Automatic External Defibrillators
What is an AED? An acronym for Automatic External Defibrillator, AEDs are common sights in public locations such as gyms, schools and offices.
AEDs are compact, easy to use medical devices that analyze the heart’s rhythm, and if necessary, deliver a shock to restart the heart. Sudden cardiac arrest is one of the top causes of death in the United States, and the only way to restore a normal heart rhythm in cardiac arrest is with a defibrillator.
In an emergency, 911 should always be notified. But knowing where to find and use AED along with performing CPR can save lives. In fact, for each minute after cardiac arrest in which an AED is not used, the odds for survival decrease by 10%.
An AED system includes the machine and its accessories such as a battery and sticky electrode pads to be placed on the person’s chest. AEDs give clear verbal instructions to the users once the machine has been powered on. Here is how they work1:
- The user tuns on the AED and follows the voice prompts. (Some AEDs turn on automatically as soon as the lid has been opened).
- The user will attached two sticky pads with sensors on the chest of the person in cardiac arrest. A diagram on the pad shows where they are placed.
- The electrodes send information about the heart rhythm to the AED, which analyzes it to determine if electric shock is needed.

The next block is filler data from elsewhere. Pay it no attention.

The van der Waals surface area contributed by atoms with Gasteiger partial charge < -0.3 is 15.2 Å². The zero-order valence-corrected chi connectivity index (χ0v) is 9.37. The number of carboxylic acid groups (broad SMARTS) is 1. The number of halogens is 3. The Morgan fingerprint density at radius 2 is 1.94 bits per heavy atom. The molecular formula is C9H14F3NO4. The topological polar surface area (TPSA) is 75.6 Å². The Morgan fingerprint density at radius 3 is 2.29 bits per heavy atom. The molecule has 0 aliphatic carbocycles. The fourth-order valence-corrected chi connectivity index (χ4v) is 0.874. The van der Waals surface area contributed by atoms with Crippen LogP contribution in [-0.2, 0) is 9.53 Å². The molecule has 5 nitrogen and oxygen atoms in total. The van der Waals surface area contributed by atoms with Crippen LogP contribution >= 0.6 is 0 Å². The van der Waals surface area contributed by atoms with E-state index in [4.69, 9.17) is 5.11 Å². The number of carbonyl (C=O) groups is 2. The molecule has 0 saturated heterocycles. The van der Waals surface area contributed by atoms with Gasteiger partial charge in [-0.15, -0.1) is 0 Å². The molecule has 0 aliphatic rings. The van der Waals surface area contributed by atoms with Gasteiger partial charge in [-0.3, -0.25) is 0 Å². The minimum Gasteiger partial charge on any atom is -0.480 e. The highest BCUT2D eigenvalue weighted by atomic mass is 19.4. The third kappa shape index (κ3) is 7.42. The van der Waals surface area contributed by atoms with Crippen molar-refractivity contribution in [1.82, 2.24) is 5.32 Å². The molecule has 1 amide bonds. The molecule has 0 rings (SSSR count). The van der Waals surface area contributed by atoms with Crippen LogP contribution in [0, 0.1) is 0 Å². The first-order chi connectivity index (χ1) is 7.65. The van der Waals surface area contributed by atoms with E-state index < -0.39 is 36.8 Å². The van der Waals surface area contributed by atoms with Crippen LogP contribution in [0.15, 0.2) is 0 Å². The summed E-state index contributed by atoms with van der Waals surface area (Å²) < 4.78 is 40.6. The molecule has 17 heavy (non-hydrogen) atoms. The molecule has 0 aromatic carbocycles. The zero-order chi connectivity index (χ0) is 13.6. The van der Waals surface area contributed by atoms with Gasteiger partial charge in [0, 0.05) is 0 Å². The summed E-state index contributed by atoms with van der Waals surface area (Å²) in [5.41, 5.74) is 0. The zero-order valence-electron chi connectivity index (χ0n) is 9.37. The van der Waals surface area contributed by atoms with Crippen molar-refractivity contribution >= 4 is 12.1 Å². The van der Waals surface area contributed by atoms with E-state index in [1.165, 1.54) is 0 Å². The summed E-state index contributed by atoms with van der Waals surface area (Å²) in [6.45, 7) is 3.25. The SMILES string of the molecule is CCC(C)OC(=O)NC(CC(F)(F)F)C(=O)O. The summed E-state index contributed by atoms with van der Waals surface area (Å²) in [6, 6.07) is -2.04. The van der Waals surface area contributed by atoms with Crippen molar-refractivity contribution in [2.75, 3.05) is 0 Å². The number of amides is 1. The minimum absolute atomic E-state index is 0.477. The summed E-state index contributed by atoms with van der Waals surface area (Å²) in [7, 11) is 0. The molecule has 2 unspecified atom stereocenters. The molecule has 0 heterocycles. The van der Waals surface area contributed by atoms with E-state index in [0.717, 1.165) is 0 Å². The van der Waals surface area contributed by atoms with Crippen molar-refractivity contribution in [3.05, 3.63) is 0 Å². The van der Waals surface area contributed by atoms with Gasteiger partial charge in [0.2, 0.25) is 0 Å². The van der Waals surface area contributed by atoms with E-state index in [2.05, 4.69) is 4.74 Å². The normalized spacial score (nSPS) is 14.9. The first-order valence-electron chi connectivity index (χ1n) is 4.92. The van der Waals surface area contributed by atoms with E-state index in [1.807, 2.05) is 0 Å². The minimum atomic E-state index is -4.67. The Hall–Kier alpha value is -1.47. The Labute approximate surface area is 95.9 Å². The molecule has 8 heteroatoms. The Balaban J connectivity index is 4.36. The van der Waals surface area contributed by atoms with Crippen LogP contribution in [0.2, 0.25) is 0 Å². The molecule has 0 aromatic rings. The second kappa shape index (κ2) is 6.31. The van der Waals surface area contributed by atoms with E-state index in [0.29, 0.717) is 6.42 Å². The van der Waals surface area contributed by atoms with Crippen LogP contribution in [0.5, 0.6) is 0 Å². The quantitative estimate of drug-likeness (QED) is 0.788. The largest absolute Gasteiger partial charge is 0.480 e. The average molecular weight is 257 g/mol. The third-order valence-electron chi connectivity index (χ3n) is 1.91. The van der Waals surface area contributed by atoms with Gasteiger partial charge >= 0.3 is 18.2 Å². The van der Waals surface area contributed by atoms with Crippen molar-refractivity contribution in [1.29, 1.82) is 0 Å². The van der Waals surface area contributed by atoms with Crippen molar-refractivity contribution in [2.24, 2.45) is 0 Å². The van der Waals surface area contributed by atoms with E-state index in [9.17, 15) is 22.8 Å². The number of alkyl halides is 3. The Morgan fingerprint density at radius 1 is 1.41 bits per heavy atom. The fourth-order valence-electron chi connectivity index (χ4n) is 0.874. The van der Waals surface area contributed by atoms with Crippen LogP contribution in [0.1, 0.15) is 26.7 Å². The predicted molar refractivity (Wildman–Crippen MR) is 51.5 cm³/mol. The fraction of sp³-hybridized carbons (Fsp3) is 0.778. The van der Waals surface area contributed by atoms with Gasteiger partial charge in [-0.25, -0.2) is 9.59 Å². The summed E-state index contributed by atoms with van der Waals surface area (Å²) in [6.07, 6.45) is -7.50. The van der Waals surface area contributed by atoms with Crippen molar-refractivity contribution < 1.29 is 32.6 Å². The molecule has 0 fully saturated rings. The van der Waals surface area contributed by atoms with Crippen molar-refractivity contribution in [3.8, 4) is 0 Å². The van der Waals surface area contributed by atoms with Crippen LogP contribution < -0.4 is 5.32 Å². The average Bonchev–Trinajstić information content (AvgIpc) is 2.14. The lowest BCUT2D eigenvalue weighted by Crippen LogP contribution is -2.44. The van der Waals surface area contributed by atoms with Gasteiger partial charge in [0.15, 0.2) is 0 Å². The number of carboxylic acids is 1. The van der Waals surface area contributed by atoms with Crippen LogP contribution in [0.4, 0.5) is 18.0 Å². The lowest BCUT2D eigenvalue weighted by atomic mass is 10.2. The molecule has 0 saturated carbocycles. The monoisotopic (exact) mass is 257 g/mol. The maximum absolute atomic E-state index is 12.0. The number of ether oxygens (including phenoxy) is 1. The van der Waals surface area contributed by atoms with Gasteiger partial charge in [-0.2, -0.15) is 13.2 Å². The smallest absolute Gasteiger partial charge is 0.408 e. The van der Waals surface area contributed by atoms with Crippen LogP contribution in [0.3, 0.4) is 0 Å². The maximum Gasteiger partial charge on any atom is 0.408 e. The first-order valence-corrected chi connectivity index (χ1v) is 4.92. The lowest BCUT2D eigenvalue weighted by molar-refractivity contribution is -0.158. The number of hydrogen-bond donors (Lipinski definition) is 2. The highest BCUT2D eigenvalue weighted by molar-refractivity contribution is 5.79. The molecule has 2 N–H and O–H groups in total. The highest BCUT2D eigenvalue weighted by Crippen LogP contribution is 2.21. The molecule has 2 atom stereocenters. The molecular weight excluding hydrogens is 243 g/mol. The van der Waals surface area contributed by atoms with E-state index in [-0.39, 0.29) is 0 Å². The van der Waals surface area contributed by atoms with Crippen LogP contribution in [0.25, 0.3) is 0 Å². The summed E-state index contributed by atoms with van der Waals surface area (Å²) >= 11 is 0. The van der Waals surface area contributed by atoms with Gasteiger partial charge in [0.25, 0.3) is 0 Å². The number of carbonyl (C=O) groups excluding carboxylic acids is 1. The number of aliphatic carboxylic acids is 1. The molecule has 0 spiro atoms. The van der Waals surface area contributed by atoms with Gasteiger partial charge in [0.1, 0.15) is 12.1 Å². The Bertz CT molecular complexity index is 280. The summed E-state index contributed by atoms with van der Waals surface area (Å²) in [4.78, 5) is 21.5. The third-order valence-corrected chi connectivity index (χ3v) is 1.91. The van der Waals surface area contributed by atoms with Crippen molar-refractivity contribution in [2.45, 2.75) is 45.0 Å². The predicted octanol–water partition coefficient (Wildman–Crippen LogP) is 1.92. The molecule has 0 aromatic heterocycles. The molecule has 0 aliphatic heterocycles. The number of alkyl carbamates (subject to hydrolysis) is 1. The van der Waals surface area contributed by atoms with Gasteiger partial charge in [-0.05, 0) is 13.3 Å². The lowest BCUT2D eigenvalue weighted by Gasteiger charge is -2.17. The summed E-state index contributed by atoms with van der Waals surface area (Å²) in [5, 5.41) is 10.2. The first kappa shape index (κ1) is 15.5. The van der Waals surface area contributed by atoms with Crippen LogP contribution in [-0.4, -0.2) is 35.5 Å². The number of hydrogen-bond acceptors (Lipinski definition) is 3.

- If a shock is required, the AED will prompt the user to ensure no one is touching the person in cardiac arrest, and ask the user to push a button to deliver the shock. ) Some AEDs deliver a shock without the user having to push a button).
- The AED may also provide information on performing CPR until emergency medical personnel arrive.
While each state has their own requirements on the placement of AEDs, it is recommended that they be located where they are accessible within 3-5 minutes in workplaces and public spaces2. Unfortunately, more than half of all workers are unable to locate an AED at work, and only 2% of the US population is trained in CPR and AED use3.
However, CPR and AED training is widely available, and easy to learn. The American Heart Association (AHA) and American Red Cross (ARC) have online and in-person courses to help bystanders feel confident in their ability to respond to an emergency. Workplaces should encourage their employees to be CPR, AED and first aid trained, and ensure that there are multiple people who could respond to emergencies at any event.
To learn more about onsite CPR, AED and First Aid training, contact us here. Any1Health can provide fun, engaging and memorable training experiences to your event or organization – a lesson that will improve the safety and health of everyone around them.
1 How AEDs in public places can restart hearts. FDA. https://www.fda.gov/consumers/consumer-updates/how-aeds-public-places-can-restart-hearts
2 AEDs in the Workplace. OSHA. https://www.osha.gov/aed/workplace
3 “Americans Unprepared for Workplace Cardiac Emergencies.” American Heart Association News, 3 Oct. 2017, https://news.heart.org/americans-unprepared-for-workplace-cardiac-emergencies/.